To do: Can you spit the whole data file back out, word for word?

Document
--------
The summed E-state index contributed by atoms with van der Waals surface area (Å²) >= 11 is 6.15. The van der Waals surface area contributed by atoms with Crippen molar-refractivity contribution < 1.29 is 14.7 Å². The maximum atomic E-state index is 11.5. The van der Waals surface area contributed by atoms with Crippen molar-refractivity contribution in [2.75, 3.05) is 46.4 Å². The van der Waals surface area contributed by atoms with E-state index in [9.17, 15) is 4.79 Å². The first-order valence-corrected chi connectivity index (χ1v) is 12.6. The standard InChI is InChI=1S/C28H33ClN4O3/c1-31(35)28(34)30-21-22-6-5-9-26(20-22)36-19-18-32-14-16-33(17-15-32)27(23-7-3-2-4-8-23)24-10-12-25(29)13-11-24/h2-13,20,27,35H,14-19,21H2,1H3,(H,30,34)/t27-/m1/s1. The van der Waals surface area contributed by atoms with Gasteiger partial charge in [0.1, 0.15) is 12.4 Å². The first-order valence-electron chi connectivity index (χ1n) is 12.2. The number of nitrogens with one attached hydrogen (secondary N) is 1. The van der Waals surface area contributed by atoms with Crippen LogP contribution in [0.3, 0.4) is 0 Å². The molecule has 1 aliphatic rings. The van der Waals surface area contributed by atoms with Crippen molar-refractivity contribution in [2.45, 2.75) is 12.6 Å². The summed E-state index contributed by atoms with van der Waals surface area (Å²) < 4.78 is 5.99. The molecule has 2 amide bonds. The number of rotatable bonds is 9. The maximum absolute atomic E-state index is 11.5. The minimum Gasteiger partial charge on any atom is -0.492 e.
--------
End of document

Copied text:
The summed E-state index contributed by atoms with van der Waals surface area (Å²) >= 11 is 6.15. The van der Waals surface area contributed by atoms with Crippen molar-refractivity contribution < 1.29 is 14.7 Å². The maximum atomic E-state index is 11.5. The van der Waals surface area contributed by atoms with Crippen molar-refractivity contribution in [2.75, 3.05) is 46.4 Å². The van der Waals surface area contributed by atoms with E-state index in [9.17, 15) is 4.79 Å². The first-order valence-corrected chi connectivity index (χ1v) is 12.6. The standard InChI is InChI=1S/C28H33ClN4O3/c1-31(35)28(34)30-21-22-6-5-9-26(20-22)36-19-18-32-14-16-33(17-15-32)27(23-7-3-2-4-8-23)24-10-12-25(29)13-11-24/h2-13,20,27,35H,14-19,21H2,1H3,(H,30,34)/t27-/m1/s1. The van der Waals surface area contributed by atoms with Gasteiger partial charge in [0.1, 0.15) is 12.4 Å². The first-order valence-electron chi connectivity index (χ1n) is 12.2. The number of nitrogens with one attached hydrogen (secondary N) is 1. The van der Waals surface area contributed by atoms with Crippen LogP contribution in [0.3, 0.4) is 0 Å². The molecule has 1 aliphatic rings. The van der Waals surface area contributed by atoms with Crippen molar-refractivity contribution in [2.45, 2.75) is 12.6 Å². The summed E-state index contributed by atoms with van der Waals surface area (Å²) < 4.78 is 5.99. The molecule has 2 amide bonds. The number of rotatable bonds is 9. The maximum absolute atomic E-state index is 11.5. The minimum Gasteiger partial charge on any atom is -0.492 e.